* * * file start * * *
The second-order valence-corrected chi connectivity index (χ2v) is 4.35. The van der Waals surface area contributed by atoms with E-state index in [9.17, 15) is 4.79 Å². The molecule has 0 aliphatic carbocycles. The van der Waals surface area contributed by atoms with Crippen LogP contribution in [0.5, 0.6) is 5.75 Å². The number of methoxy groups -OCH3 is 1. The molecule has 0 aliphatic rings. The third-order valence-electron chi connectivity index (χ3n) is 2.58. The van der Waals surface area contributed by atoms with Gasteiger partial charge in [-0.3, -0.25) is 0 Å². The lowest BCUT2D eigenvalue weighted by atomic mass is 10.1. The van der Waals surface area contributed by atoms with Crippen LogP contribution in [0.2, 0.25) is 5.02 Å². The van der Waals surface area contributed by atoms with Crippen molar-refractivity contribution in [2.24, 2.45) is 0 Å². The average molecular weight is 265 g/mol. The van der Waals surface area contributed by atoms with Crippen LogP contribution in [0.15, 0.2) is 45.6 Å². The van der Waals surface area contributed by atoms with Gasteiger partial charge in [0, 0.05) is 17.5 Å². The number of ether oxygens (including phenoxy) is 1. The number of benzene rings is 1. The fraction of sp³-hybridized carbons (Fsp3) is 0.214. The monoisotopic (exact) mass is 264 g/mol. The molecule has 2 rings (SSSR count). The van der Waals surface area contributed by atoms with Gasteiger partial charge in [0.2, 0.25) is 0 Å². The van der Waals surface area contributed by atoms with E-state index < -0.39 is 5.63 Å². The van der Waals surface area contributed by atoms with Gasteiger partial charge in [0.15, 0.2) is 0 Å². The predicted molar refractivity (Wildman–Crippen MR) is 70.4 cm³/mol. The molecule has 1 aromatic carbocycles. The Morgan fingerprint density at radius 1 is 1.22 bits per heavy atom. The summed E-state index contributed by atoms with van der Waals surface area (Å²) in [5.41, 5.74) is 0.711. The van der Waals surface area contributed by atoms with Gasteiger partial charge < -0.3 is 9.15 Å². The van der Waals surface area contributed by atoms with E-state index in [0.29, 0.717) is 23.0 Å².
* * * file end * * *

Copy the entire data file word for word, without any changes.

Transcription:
The second-order valence-corrected chi connectivity index (χ2v) is 4.35. The van der Waals surface area contributed by atoms with E-state index in [9.17, 15) is 4.79 Å². The molecule has 0 aliphatic carbocycles. The van der Waals surface area contributed by atoms with Crippen LogP contribution in [0.5, 0.6) is 5.75 Å². The number of methoxy groups -OCH3 is 1. The molecule has 0 aliphatic rings. The third-order valence-electron chi connectivity index (χ3n) is 2.58. The van der Waals surface area contributed by atoms with Gasteiger partial charge in [-0.3, -0.25) is 0 Å². The lowest BCUT2D eigenvalue weighted by atomic mass is 10.1. The van der Waals surface area contributed by atoms with Crippen LogP contribution in [0.2, 0.25) is 5.02 Å². The van der Waals surface area contributed by atoms with Crippen molar-refractivity contribution in [2.24, 2.45) is 0 Å². The average molecular weight is 265 g/mol. The van der Waals surface area contributed by atoms with Crippen LogP contribution in [0.15, 0.2) is 45.6 Å². The van der Waals surface area contributed by atoms with Gasteiger partial charge in [0, 0.05) is 17.5 Å². The number of ether oxygens (including phenoxy) is 1. The number of benzene rings is 1. The fraction of sp³-hybridized carbons (Fsp3) is 0.214. The monoisotopic (exact) mass is 264 g/mol. The molecule has 2 rings (SSSR count). The van der Waals surface area contributed by atoms with Gasteiger partial charge in [0.2, 0.25) is 0 Å². The van der Waals surface area contributed by atoms with E-state index < -0.39 is 5.63 Å². The van der Waals surface area contributed by atoms with Gasteiger partial charge in [0.15, 0.2) is 0 Å². The predicted molar refractivity (Wildman–Crippen MR) is 70.4 cm³/mol. The molecule has 1 aromatic carbocycles. The Morgan fingerprint density at radius 1 is 1.22 bits per heavy atom. The summed E-state index contributed by atoms with van der Waals surface area (Å²) in [5.41, 5.74) is 0.711. The van der Waals surface area contributed by atoms with Gasteiger partial charge < -0.3 is 9.15 Å². The van der Waals surface area contributed by atoms with E-state index in [0.29, 0.717) is 23.0 Å².